Rituals are a set of actions designed to be special — to highlight, differentiate, and privilege what is being done. Making certain acts feel formal, using symbols, evoking emotion, using repetition — these all are potential ways to mark that specialness. None of them are strictly necessary. Yet, just by declaring that certain acts are special, we make them meaningful. They draw our attention, imagination, and sometimes hopes, in a way that mere habits don’t. As such, they change the way that otherwise mundane actions speak to our minds.
Bringing About Change
At heart, almost all rituals seek to bring about change. By altering how our minds encode and process information, the ways we move our bodies in space and in relation to others, and the values and expectations we place on ourselves and those around us, rituals regulate our beliefs, our behaviors, and our bonds with others. In so doing, rituals help us to experience joy, manage pain, persevere toward difficult goals, and bounce back from painful losses.
The present moment is the only dimension of existence worth inhabiting, because it’s the only one available to us — the past is no longer and the future has yet to come. Yet we live virtually all of our lives somewhere between memories and aspirations, nostalgia and expectation. Greek philosophers looked upon the past and future as the source of all anxieties which tarnish the present.
A Life Worth Living
We imagine we would be much happier with things like new shoes, a faster computer, a bigger house, more exotic holidays, different friends. However, by regretting the past and guessing the future, we end up missing the only life worth living — the one which proceeds from the here and now and deserves to be savored.
Ba’al, whose particular responsibility was agriculture, was a well known god in Canaan. He was the storm god who came riding in on the clouds to fertilize the parched ground. In fact, that is the reason for the name Ba’al.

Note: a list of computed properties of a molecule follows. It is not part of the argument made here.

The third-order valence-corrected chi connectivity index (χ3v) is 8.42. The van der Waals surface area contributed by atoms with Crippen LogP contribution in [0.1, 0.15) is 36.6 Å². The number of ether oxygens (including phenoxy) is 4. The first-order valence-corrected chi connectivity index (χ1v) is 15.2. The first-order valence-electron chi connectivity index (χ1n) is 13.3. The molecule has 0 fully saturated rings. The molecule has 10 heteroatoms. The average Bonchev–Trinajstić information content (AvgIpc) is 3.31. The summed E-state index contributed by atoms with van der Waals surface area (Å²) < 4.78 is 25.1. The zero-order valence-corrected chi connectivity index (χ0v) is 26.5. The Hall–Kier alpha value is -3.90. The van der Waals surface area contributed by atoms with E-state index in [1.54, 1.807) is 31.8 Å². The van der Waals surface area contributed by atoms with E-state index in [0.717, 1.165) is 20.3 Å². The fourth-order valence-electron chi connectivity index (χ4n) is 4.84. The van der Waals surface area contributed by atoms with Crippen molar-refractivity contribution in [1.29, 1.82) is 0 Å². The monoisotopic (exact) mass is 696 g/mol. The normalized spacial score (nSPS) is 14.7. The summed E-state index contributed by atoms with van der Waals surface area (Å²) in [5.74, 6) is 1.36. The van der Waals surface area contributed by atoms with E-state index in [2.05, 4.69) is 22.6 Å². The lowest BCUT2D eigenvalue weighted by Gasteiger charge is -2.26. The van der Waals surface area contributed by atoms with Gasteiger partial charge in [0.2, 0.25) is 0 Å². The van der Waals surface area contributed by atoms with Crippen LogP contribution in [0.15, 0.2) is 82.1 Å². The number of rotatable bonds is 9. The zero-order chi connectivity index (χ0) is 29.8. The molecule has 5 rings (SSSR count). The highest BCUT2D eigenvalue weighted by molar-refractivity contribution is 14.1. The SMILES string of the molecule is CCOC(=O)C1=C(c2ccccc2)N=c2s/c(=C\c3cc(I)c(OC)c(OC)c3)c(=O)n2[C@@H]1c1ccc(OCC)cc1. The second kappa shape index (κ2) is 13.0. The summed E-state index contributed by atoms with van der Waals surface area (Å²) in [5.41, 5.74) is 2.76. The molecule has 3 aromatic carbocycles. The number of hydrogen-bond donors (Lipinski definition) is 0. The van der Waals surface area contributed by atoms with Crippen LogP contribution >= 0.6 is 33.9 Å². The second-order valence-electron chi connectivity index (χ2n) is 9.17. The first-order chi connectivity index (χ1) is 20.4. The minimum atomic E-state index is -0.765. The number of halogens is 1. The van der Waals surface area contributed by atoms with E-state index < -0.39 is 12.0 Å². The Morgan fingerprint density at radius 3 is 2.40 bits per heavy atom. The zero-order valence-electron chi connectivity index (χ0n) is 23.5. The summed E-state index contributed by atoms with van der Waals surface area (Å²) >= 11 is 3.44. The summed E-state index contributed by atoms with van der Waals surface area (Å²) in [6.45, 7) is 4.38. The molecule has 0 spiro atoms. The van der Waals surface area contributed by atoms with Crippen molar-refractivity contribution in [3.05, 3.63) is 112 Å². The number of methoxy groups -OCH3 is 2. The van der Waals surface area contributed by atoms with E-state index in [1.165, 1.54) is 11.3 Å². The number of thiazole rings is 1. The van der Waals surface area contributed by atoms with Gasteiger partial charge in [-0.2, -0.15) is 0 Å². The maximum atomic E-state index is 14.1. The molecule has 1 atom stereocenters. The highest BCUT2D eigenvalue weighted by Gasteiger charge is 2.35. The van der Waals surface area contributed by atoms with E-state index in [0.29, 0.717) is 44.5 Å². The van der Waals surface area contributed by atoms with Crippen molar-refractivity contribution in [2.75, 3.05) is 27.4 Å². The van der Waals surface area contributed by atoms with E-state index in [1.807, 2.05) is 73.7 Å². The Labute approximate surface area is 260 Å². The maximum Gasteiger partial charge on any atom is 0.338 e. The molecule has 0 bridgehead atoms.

Meaning of the Name
Officially, Ba’al’s name was Hadad, but he’s usually referred to by the Hebrew word Ba’al, which meant “master” or “lord,” but also “husband.” Ba’al was the earth’s spouse, whose rainwater fertilized the soil and made the crops grow.
Modern astronomy has given us a perspective on our place in the universe. Life is a fragile development in an air pocket on the surface of Earth, a small planet revolving around a minor star in a galaxy of trillions of stars in a world of billions of galaxies.
Our fate is intertwined with our planetary air pocket and the life that shares it. Within the “small space” many competing agendas bump up against each other — species against species, group against group, individual against individual.
Importance of Life
If humans are important, it is because we are important to ourselves. And, if life is important, it is because life is important to us.
Silently a flower blooms, In silence it falls away; Yet here now, at this moment, at this place the whole of the flower the whole of the world is blooming. This is the talk of the flower, the truth of the blossom; The glory of eternal life is fully shining here.